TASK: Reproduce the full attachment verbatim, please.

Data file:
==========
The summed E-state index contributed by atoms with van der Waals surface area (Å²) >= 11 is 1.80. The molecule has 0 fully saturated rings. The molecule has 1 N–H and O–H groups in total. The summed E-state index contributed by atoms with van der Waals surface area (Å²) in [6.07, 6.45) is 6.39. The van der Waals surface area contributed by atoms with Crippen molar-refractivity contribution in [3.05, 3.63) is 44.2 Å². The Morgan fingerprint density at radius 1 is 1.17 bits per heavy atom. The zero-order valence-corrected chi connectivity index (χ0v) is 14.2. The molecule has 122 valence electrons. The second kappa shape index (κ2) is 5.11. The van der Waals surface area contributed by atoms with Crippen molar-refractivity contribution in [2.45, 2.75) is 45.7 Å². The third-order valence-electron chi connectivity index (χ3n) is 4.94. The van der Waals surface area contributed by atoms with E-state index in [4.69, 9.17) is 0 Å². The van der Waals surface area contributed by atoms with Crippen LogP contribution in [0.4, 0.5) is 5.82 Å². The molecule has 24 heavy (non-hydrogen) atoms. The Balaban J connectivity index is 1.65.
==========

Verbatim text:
The summed E-state index contributed by atoms with van der Waals surface area (Å²) >= 11 is 1.80. The molecule has 0 fully saturated rings. The molecule has 1 N–H and O–H groups in total. The summed E-state index contributed by atoms with van der Waals surface area (Å²) in [6.07, 6.45) is 6.39. The van der Waals surface area contributed by atoms with Crippen molar-refractivity contribution in [3.05, 3.63) is 44.2 Å². The Morgan fingerprint density at radius 1 is 1.17 bits per heavy atom. The zero-order valence-corrected chi connectivity index (χ0v) is 14.2. The molecule has 122 valence electrons. The second kappa shape index (κ2) is 5.11. The van der Waals surface area contributed by atoms with Crippen molar-refractivity contribution in [2.45, 2.75) is 45.7 Å². The third-order valence-electron chi connectivity index (χ3n) is 4.94. The van der Waals surface area contributed by atoms with E-state index in [4.69, 9.17) is 0 Å². The van der Waals surface area contributed by atoms with Crippen LogP contribution in [0.4, 0.5) is 5.82 Å². The molecule has 24 heavy (non-hydrogen) atoms. The Balaban J connectivity index is 1.65.